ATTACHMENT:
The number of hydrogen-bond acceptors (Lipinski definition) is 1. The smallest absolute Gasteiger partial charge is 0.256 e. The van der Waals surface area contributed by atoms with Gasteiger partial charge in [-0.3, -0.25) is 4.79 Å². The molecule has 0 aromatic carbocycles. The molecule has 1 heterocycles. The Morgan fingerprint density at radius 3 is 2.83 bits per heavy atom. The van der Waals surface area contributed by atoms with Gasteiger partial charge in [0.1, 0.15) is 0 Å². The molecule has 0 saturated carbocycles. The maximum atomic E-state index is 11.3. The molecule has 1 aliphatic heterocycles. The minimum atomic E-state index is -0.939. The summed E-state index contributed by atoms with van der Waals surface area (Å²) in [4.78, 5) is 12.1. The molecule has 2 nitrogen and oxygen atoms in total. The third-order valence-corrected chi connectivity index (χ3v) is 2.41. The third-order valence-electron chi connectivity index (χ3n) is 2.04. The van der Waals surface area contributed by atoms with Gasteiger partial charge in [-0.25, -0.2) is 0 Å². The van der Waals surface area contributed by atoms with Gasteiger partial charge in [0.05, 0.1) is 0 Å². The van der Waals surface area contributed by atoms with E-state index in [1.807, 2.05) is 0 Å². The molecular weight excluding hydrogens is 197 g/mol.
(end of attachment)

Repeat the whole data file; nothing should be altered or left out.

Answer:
The number of hydrogen-bond acceptors (Lipinski definition) is 1. The smallest absolute Gasteiger partial charge is 0.256 e. The van der Waals surface area contributed by atoms with Gasteiger partial charge in [-0.3, -0.25) is 4.79 Å². The molecule has 0 aromatic carbocycles. The molecule has 1 heterocycles. The Morgan fingerprint density at radius 3 is 2.83 bits per heavy atom. The van der Waals surface area contributed by atoms with Gasteiger partial charge in [0.1, 0.15) is 0 Å². The molecule has 0 saturated carbocycles. The maximum atomic E-state index is 11.3. The molecule has 1 aliphatic heterocycles. The minimum atomic E-state index is -0.939. The summed E-state index contributed by atoms with van der Waals surface area (Å²) in [4.78, 5) is 12.1. The molecule has 2 nitrogen and oxygen atoms in total. The third-order valence-corrected chi connectivity index (χ3v) is 2.41. The third-order valence-electron chi connectivity index (χ3n) is 2.04. The van der Waals surface area contributed by atoms with Gasteiger partial charge in [-0.25, -0.2) is 0 Å². The van der Waals surface area contributed by atoms with Gasteiger partial charge in [0.05, 0.1) is 0 Å². The van der Waals surface area contributed by atoms with E-state index in [1.807, 2.05) is 0 Å². The molecular weight excluding hydrogens is 197 g/mol.